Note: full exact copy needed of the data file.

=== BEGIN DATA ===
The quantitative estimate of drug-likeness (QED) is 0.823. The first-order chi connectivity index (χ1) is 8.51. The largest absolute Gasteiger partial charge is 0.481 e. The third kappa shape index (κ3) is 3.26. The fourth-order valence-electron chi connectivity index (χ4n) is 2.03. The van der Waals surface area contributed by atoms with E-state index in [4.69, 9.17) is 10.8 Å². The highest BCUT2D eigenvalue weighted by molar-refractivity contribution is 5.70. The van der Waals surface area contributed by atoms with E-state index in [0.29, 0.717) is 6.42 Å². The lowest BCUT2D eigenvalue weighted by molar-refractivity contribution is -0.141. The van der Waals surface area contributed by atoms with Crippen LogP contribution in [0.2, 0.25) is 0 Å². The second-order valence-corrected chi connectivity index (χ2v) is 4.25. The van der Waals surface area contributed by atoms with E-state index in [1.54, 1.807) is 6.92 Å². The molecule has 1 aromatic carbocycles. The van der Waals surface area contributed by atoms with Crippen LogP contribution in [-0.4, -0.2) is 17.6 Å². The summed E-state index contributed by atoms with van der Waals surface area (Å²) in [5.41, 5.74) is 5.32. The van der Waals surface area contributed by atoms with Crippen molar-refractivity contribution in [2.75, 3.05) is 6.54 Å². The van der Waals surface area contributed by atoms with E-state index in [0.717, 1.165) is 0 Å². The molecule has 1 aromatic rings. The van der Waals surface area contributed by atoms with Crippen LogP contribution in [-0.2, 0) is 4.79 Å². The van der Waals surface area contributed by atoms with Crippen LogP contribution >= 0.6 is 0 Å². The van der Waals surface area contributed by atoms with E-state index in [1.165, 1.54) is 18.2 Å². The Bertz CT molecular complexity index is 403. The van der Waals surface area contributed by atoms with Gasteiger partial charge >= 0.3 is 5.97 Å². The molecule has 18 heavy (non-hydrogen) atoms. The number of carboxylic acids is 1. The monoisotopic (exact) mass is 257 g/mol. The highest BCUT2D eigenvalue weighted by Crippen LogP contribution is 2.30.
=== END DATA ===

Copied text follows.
The quantitative estimate of drug-likeness (QED) is 0.823. The first-order chi connectivity index (χ1) is 8.51. The largest absolute Gasteiger partial charge is 0.481 e. The third kappa shape index (κ3) is 3.26. The fourth-order valence-electron chi connectivity index (χ4n) is 2.03. The van der Waals surface area contributed by atoms with E-state index in [4.69, 9.17) is 10.8 Å². The highest BCUT2D eigenvalue weighted by molar-refractivity contribution is 5.70. The van der Waals surface area contributed by atoms with E-state index in [0.29, 0.717) is 6.42 Å². The lowest BCUT2D eigenvalue weighted by molar-refractivity contribution is -0.141. The van der Waals surface area contributed by atoms with Crippen LogP contribution in [0.2, 0.25) is 0 Å². The second-order valence-corrected chi connectivity index (χ2v) is 4.25. The van der Waals surface area contributed by atoms with E-state index in [1.54, 1.807) is 6.92 Å². The molecule has 1 aromatic carbocycles. The van der Waals surface area contributed by atoms with Crippen LogP contribution in [-0.4, -0.2) is 17.6 Å². The summed E-state index contributed by atoms with van der Waals surface area (Å²) in [5.41, 5.74) is 5.32. The van der Waals surface area contributed by atoms with Crippen molar-refractivity contribution in [2.75, 3.05) is 6.54 Å². The van der Waals surface area contributed by atoms with E-state index in [0.717, 1.165) is 0 Å². The molecule has 1 aromatic rings. The van der Waals surface area contributed by atoms with Crippen LogP contribution in [-0.2, 0) is 4.79 Å². The van der Waals surface area contributed by atoms with Crippen LogP contribution >= 0.6 is 0 Å². The van der Waals surface area contributed by atoms with E-state index in [1.165, 1.54) is 18.2 Å². The Bertz CT molecular complexity index is 403. The van der Waals surface area contributed by atoms with Gasteiger partial charge >= 0.3 is 5.97 Å². The molecule has 18 heavy (non-hydrogen) atoms. The number of carboxylic acids is 1. The monoisotopic (exact) mass is 257 g/mol. The highest BCUT2D eigenvalue weighted by Crippen LogP contribution is 2.30.